Indian Child Welfare Novel: Lessons in Cooking Coded Cake

If you’re getting silenced, or an attempted silence, as an artist/writer this is a sign you’re doing something right.  The ACLU has extensive documentation about the rights of artists to speak our minds and advocate for communities.  Intimidation tactics from white supremacists didn’t stop me from writing my first novel, UNSETTLED BETWEEN, and they won’t stop me from writing my “ICW” novel.  Power hungry racists will always fear artists. We have a power they’ll never have: the ability to move audiences to connect with a deeper sense of their own humanity.


You might be wondering why I’m writing this post.  It’s not exactly one of my typical updates on my writing projects.  Usually I use this space to brainstorm concepts in a story I’m writing, but today I’d like to talk about how fiction writers can capture real life in their pages.  Moreover, how artists overcome coercive tactics meant to silence our voices.

cake cherryAs you already know, when I write I do so from personal experience.  I take what I see around me, whether in my personal life or the lives of the people in my proximity, and I transform it into a fictional space.  So there are a few ways in which I pull this off.  I’ve had people ask me, “How can you do that and not offend people?”  Well, the short answer:  It can still rub certain people the wrong way.  But the truth and honesty in the work will always shine through and people can’t deny the craftsmanship in turning real life into fiction.  At the end of the day, only the villains will become detractors.  Most will be flattered.  I always say, “If you don’t want to be a villain in fiction, the don’t be one in real life.”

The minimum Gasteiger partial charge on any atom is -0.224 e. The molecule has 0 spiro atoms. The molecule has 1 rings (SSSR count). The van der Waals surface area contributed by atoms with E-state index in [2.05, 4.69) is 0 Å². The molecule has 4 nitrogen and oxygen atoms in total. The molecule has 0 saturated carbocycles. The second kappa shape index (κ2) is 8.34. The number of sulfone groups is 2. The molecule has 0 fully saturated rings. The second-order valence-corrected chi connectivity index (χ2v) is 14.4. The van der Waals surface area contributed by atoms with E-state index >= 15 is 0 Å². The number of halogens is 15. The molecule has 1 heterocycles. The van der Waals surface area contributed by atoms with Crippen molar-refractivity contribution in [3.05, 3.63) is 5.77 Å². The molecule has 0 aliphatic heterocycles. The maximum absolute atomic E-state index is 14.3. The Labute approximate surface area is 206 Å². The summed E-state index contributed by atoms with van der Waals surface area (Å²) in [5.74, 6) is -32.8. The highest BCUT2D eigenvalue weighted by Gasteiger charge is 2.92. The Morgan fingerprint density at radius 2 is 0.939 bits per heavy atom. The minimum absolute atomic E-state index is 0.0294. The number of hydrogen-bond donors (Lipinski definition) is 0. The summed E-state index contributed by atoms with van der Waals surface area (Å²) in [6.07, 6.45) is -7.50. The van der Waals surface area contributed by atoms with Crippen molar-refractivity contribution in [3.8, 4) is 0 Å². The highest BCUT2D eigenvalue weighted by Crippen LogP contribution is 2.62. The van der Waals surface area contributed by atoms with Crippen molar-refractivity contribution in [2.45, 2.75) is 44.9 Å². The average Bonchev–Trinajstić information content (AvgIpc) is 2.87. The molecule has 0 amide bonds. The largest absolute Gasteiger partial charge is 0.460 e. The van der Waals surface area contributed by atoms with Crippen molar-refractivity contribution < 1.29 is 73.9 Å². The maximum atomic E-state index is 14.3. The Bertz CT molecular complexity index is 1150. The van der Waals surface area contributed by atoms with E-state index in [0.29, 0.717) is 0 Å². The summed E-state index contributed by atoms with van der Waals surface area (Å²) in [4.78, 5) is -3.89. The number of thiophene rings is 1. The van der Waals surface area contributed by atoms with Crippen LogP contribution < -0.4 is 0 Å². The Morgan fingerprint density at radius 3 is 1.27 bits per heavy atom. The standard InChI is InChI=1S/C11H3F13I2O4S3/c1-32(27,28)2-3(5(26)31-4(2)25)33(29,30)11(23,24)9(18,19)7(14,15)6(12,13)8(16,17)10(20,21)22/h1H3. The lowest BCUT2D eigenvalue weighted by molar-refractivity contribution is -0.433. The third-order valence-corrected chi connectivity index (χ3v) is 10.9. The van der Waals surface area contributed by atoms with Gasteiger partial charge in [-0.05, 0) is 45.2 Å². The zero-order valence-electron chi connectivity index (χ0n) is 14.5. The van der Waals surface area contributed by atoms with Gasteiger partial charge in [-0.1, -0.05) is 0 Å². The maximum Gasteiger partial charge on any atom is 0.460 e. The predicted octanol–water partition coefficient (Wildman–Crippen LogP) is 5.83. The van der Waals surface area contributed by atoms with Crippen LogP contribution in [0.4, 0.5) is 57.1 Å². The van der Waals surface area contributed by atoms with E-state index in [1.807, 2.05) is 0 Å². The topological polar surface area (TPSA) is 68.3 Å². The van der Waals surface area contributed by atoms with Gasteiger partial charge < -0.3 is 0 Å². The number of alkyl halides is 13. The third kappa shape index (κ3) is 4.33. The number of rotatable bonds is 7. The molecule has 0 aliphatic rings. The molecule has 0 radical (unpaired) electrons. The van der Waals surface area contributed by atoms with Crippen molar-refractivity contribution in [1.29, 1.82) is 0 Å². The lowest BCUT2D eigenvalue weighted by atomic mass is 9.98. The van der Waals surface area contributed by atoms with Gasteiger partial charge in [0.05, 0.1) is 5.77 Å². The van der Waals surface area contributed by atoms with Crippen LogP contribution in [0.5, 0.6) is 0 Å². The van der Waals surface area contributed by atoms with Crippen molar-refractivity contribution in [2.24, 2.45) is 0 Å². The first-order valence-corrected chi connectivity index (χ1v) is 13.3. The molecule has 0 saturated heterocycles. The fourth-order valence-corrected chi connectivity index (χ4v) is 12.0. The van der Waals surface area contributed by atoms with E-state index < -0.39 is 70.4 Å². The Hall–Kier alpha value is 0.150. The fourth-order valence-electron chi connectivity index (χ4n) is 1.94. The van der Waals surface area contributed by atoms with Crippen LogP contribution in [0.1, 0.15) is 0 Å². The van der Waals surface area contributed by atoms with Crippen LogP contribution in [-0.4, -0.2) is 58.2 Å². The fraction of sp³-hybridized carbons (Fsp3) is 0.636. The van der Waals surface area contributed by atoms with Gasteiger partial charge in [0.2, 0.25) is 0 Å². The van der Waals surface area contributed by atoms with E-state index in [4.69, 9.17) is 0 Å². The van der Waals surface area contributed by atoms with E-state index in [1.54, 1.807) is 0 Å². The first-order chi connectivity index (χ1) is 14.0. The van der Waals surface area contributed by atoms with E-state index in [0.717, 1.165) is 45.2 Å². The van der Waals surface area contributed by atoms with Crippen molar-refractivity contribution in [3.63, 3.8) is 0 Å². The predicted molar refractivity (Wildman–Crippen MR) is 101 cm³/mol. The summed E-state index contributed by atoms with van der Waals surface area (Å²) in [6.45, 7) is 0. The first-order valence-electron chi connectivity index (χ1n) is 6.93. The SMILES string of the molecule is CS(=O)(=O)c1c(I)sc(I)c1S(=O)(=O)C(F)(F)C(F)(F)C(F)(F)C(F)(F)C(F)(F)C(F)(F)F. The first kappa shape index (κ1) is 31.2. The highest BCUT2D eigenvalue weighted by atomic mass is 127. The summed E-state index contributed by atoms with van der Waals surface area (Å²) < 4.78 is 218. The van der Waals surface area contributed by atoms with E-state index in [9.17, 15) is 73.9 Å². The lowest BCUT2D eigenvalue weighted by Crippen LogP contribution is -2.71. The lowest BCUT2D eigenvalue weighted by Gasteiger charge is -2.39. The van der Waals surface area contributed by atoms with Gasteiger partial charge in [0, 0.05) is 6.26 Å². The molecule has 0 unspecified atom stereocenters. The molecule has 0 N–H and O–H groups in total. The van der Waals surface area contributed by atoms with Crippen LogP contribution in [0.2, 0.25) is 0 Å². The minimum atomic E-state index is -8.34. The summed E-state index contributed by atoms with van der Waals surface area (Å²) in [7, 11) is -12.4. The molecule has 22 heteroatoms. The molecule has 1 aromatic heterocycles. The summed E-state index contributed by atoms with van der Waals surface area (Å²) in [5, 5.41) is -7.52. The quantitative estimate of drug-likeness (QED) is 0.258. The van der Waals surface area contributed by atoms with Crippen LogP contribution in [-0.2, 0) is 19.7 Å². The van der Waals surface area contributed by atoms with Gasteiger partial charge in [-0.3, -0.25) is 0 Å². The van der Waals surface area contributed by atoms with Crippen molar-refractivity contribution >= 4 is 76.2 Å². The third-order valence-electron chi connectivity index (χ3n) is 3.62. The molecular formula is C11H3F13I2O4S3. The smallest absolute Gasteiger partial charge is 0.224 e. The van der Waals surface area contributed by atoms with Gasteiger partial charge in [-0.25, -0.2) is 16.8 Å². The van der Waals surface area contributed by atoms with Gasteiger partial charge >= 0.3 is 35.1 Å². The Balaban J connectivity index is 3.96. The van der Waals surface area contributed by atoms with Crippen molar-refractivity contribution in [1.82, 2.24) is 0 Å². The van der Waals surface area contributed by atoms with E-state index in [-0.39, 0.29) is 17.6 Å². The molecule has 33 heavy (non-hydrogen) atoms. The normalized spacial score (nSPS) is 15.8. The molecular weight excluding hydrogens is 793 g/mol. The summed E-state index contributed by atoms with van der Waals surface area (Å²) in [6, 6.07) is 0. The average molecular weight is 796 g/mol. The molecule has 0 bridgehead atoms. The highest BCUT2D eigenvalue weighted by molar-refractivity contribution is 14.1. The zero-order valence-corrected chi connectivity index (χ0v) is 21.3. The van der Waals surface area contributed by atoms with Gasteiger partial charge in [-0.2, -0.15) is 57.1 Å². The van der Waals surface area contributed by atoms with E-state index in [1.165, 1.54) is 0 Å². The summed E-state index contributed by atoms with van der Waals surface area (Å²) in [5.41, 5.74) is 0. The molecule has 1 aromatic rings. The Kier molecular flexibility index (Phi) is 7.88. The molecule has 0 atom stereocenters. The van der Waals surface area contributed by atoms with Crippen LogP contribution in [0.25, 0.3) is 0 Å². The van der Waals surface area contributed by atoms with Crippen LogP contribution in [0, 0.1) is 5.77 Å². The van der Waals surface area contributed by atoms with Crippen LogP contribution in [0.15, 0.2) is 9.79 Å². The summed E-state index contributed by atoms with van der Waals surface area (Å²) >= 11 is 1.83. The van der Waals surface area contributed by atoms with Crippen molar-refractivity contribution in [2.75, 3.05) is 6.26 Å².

The primary things to consider are more obvious: change names, alter places, and code oppression.  The issue for white supremacists is their legacy.  If you, and others around you, talk and gossip about their behavior, it’s already known in the community how they are oppressive.  Just enough has to come to the surface before those in higher positions of power catch wind.  The system will ignore oppressive acts only as long as it has to.  Once something becomes news worthy, then those in the highest reaches of power will put a stop to it.  The oppressors will do everything they can to keep things from getting to a boiling point.  Hence the suppressive tactics and attempts at silencing artists.

cake layeredThe last thing they want is a permanent record of their hate.  Remember: we’re all judged by our endings.  The ones in real life, and the ones we write.  If the last thing people know about you is that you’re a pedophile, then everyone in the community will remember you as a pedophile.  It doesn’t matter how much you’ve done before.  Preying on a child, even if that child was a vulnerable disadvantaged teen, is inexcusable.  And they might think people don’t know they were fired from a job working with youth.  But the right people always know.  The next time you see them ask, “Why were you fired from that youth organization?” Likewise, if community members read coded fiction stories divulging poorly treated vulnerable populations, those in the community will know the code.  They’ll know who so-and-so is, and if they don’t, all they have to do is ask relatives who will ask other relatives.  In small town politics, word moves fast.  And the power of gossip is something no one should underestimate.  Believe me when I say this:  Writers are seductive monsters.  Our love lulls audiences into a mind altering hypnosis.  And we’re very aware of what we’re doing.  I’ve said this before,”We’re persuasive colonizers seeking to intrude on your sensibilities.”